As June comes to a close, so does Pride Month. But recently a friend and I were having a conversation, and I brought up the fact that I’d never been to Pride and that it made feel less valid as a queer person. She told me that you don’t have to go to pride to be proud—you should be proud all the time. Until that moment, that was not something I’d never considered.
Now, in addition to being queer, I’m also disabled, and the one time I did find it easy to celebrate who I am as a queer person was in college during the week of National Coming Out Day (October 11). I was all in: drag shows, drag bingo, NOH8 photo shoots, It Gets Better videos, the whole nine. I was never prouder to be myself than during that week. That was the closest I got to Pride, because it came to me and wasn’t hard to access as a disabled person.
However, after college (in The Real World) is a bit different. Every disabled person on Earth knows that the world we live in isn’t build for us—we have to adapt, no matter how illegal the ADA (Americans with Disabilities Act) makes it for businesses and other places to be inaccessible. (Right now, Congress is trying to practically get rid off the ADA by making it so that businesses may take as long as they like to become accessible.) And the world is inaccessible in other ways, too, like in the spaces that are often “built” for those of us who are marginalized. Here's a little secret that all disabled people know: marginalized spaces are built for marginalized people—except for those with disabilities. Wild, right? Not really, because not many people have to think about it.
According to the U.S. Census Bureau, disabled people make up 20% of the population, which makes us the largest marginalized population. Now, you might be wondering, if that’s the case, why aren’t disabled people considered more often in the making of spaces? The answer to that is actually super simple. We’re not seen as people with autonomy, and able-bodied people, for the most part, don’t think outside themselves, and when they do it’s still quite small-minded or just lazy—like if you call a restaurant to ask about accessibility and they tell you we only have one small step! If restaurants can barely get it together, why would I, as a disabled, wheelchair-using human expect any more significant (whether that be within Pride or any place else) spaces to do so? Luckily, I don’t.
You could also ask why more disabled people aren’t designated as part of the planning of these spaces so that we could be included. The answer is one in the same: we would still have to be seen as functioning, autonomous, and valid people.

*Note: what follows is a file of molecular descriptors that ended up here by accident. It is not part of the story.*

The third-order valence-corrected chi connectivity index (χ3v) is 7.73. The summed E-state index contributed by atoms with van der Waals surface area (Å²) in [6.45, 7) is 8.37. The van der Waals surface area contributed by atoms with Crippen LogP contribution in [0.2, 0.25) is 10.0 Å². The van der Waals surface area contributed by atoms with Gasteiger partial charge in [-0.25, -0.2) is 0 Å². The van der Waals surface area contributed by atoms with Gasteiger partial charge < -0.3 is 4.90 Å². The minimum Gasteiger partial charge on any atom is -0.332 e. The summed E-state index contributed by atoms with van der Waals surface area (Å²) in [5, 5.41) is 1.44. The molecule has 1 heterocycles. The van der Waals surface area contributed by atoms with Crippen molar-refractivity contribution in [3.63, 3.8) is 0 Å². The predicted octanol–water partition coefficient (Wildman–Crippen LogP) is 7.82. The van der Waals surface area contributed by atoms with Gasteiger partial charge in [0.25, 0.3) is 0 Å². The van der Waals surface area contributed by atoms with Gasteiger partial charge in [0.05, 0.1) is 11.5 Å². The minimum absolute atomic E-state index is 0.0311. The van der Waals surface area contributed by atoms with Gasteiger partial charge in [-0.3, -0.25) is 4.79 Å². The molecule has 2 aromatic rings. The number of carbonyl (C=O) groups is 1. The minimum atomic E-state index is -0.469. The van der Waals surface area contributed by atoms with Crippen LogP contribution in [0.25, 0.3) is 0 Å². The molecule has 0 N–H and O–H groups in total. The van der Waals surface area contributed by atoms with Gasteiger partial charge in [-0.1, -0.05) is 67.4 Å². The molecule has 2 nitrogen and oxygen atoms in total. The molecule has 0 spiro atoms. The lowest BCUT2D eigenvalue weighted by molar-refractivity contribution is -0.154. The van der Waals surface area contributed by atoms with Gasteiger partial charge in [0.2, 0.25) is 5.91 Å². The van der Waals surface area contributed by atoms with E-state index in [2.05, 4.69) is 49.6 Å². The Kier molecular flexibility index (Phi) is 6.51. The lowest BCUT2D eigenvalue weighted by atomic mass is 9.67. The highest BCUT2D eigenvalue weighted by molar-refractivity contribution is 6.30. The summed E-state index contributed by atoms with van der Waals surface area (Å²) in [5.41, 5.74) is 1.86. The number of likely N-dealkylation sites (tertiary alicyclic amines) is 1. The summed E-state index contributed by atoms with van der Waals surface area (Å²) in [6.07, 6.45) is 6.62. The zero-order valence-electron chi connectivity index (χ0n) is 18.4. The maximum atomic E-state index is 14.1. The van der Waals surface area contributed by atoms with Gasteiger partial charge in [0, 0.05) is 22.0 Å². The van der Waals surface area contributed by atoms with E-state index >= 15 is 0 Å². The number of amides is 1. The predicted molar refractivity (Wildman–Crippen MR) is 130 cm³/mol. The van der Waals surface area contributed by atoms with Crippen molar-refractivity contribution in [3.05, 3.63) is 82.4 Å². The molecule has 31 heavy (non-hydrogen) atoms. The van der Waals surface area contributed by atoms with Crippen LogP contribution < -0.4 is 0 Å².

Believe it or not, it can occasionally hurt more to be shut out of LGBT+ spaces because it took me so long to accept being both queer and disabled. I felt like the two had no business existing in the same body, because my life was already difficult (which is no doubt ableist thinking). When I finally accepted the two being one within myself, it didn’t occur to me that the rest of the queer world would not embrace it. In the queer world, marriage equality was granted by the Supreme Court three years ago, but for disabled people, we can’t get married without some sort of penalty. You can lose your insurance and SSI because you have a partner who makes money. Disabled people have gotten divorced so they could keep Medicaid, and their able-bodied spouses have even signed what’s known as a Spousal Refusal Form, which essentially states that they refuse to care for their disabled spouse so the spouse needs to keep Medicaid—but the form is only available in New York, Connecticut, and Florida, and to be honest it’s insulting as hell. Fundamentally, traditional insurance won’t pay for all that disability requires. For disabled LGBT+ people, marriage equality is as real as the Easter Bunny.
In general, most spaces that have to deal with sex or sexuality don’t cater to disability. They aren’t thought to coexist. Society counts on sex equaling ability, and disability is seen as something to pity, so why would the two ever overlap? Yet there are plenty of disabled folks with active, beautiful sex lives. This just means that able-bodied people scarcely think beyond the scope of their ability, even when they think they don’t.
There is nothing that would make me take back being both queer and disabled, but it doesn’t mean it isn’t frustrating. Whether shut out of Pride, sex with other people, the institution of marriage, or whatever else you can think of, my identity is valid to me—the only person it has to be valid to—and though no one can take that from me, there are things that LGBT+, disabled people have to encounter as a result of their intersections that you can only understand if you’re one of us.